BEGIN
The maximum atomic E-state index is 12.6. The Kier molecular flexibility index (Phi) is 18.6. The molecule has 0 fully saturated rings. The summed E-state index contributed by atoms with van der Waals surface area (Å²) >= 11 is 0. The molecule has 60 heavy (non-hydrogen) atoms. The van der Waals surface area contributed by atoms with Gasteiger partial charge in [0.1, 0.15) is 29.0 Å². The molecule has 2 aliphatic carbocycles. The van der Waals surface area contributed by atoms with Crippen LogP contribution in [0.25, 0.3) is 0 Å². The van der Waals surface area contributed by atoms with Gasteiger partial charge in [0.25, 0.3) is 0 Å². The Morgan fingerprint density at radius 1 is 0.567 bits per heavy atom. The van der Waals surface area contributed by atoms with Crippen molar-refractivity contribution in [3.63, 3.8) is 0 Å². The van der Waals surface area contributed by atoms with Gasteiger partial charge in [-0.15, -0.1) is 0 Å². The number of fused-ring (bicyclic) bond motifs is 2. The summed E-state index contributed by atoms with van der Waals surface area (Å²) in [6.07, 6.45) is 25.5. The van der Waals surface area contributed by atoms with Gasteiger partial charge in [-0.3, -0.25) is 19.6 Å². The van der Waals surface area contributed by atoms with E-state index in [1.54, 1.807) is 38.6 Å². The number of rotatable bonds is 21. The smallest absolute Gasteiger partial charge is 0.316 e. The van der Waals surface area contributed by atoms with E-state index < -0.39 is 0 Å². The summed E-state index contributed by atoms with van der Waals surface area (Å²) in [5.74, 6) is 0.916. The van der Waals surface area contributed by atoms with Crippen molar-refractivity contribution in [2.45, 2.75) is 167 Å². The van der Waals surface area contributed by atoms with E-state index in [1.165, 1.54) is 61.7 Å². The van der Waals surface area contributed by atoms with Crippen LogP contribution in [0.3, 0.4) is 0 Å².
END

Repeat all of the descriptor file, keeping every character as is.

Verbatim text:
The maximum atomic E-state index is 12.6. The Kier molecular flexibility index (Phi) is 18.6. The molecule has 0 fully saturated rings. The summed E-state index contributed by atoms with van der Waals surface area (Å²) >= 11 is 0. The molecule has 60 heavy (non-hydrogen) atoms. The van der Waals surface area contributed by atoms with Gasteiger partial charge in [0.1, 0.15) is 29.0 Å². The molecule has 2 aliphatic carbocycles. The van der Waals surface area contributed by atoms with Crippen LogP contribution in [0.25, 0.3) is 0 Å². The van der Waals surface area contributed by atoms with Gasteiger partial charge in [0.25, 0.3) is 0 Å². The Morgan fingerprint density at radius 1 is 0.567 bits per heavy atom. The van der Waals surface area contributed by atoms with Crippen molar-refractivity contribution in [3.63, 3.8) is 0 Å². The van der Waals surface area contributed by atoms with Gasteiger partial charge in [-0.15, -0.1) is 0 Å². The number of fused-ring (bicyclic) bond motifs is 2. The summed E-state index contributed by atoms with van der Waals surface area (Å²) in [6.07, 6.45) is 25.5. The van der Waals surface area contributed by atoms with Gasteiger partial charge in [-0.3, -0.25) is 19.6 Å². The van der Waals surface area contributed by atoms with E-state index in [1.54, 1.807) is 38.6 Å². The number of rotatable bonds is 21. The smallest absolute Gasteiger partial charge is 0.316 e. The van der Waals surface area contributed by atoms with E-state index < -0.39 is 0 Å². The summed E-state index contributed by atoms with van der Waals surface area (Å²) in [5.74, 6) is 0.916. The van der Waals surface area contributed by atoms with Crippen molar-refractivity contribution in [2.45, 2.75) is 167 Å². The van der Waals surface area contributed by atoms with E-state index in [1.165, 1.54) is 61.7 Å². The van der Waals surface area contributed by atoms with Crippen LogP contribution in [0.3, 0.4) is 0 Å².